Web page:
2016 is a great year for reissues and it continues to get better, finding more and more pocket scenes and overlooked gems coming to light. The music on Can’t Stand The Midwest brings to light severely overlooked band Dow Jones and the Industrials’ catalog, one that should fit right in with a wealth of celebrated nervy punk – from Pere Ubu to The Germs and The Embarrassment to The Units. Family Vineyard is finally documenting this band’s impact, which largely spread in and around the area of Northwestern Indiana that they occupied. Having grown up not too awful far from West Laffayette, Indiana (about 3 hrs north) I get the feeling of aimlessness, the revulsion of complacency and the airtight stranglehold that that particular area of the Midwest can have on a person. The band taps into the ferocity of many of their punk peers but as with other Midwestern twitchers like Ubu or unnerved West Coasters like The Screamers or The Weirdos they seem to have found a weirder vein that embraces tension, focusing on a battles with technology and conformity that seemed prescient for their time period.
The band issued few physical artifacts but it adds up, a rare split with fellow Midwesterners The Gizmos on the excellent Gulcher Records, an eponymous 7″, and an appearance on Gulcher’s Red Snerts compilation that would also see member Brad Garton appear solo as Mr. Science. The label has issued the Mr. Science material as a separate bonus with the album. The output is frantic and anxious, with a distinct disdain and sneer for several comforts of their late ’70s early ’80s surroundings. They come on like the delinquents at the back of the bus, but more likely were kind of kids that know how to cause a well-timed explosion in Chemistry class.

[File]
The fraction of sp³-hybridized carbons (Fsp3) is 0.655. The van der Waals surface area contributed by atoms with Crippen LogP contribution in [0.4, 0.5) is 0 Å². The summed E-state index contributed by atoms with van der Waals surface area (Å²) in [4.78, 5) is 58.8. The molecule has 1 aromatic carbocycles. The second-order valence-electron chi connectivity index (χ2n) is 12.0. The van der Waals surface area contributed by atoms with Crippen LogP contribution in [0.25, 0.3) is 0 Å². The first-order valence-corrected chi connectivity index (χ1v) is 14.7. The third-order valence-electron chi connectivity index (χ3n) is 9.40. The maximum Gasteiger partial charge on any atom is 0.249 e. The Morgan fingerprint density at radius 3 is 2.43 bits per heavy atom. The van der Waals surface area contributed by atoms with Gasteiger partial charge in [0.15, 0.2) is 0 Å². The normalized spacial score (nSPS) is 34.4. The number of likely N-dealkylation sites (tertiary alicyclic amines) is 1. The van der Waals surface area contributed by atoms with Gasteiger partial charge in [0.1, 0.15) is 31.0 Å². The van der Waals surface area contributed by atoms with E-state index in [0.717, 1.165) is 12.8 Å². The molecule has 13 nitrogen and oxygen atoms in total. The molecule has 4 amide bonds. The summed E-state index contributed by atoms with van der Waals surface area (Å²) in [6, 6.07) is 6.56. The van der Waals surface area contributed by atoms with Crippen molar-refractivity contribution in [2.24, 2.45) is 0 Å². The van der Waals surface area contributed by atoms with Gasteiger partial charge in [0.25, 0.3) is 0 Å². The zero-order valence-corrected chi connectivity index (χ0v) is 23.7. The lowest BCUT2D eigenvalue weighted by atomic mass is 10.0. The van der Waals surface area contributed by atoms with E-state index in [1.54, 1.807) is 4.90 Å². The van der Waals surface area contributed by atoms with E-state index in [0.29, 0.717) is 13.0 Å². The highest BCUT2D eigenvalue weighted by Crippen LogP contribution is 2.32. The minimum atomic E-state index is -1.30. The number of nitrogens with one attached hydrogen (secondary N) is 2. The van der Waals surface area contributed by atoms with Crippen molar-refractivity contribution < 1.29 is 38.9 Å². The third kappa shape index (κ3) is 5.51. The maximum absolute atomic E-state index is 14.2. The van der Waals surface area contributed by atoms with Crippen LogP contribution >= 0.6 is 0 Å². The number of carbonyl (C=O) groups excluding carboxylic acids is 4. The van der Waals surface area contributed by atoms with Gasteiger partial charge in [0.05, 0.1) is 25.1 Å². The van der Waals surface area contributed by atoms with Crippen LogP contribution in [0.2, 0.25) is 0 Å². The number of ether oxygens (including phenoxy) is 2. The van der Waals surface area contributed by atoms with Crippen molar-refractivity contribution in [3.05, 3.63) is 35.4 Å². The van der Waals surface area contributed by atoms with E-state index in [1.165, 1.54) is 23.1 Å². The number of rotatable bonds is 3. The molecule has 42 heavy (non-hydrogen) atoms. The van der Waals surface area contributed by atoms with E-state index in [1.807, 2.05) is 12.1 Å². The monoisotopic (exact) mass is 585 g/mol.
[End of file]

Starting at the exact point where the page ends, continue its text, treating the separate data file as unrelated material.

Armed with guitars they had the means to sneer at social norms, eviscerating their coeds interested in school pride or those locked into the “birth, school, work, death” mentality of raising families and marrying off. They puncture Nationalism at a time when their home in the Midwest was rife with the kind of American Dream that probably seemed overwhelming in the face of Cold War rallying. These anti-conformity themes seem to be the most prevalent pop-ups in the band’s lyrical ourvre aside from their tech war rants, railing against the Midwest’s button down, work-a-day life. The band broke up in the early ’80s and member Greg Horn went on to form the bands Tone Set and Pointless as well as produce some music for Nickelodeon programming. Here they shine as the coulda-beens that should be filling out your punk playlists. If nothing else, this excellent collection should hit the turntable and park there ’til the leaves crinkle.
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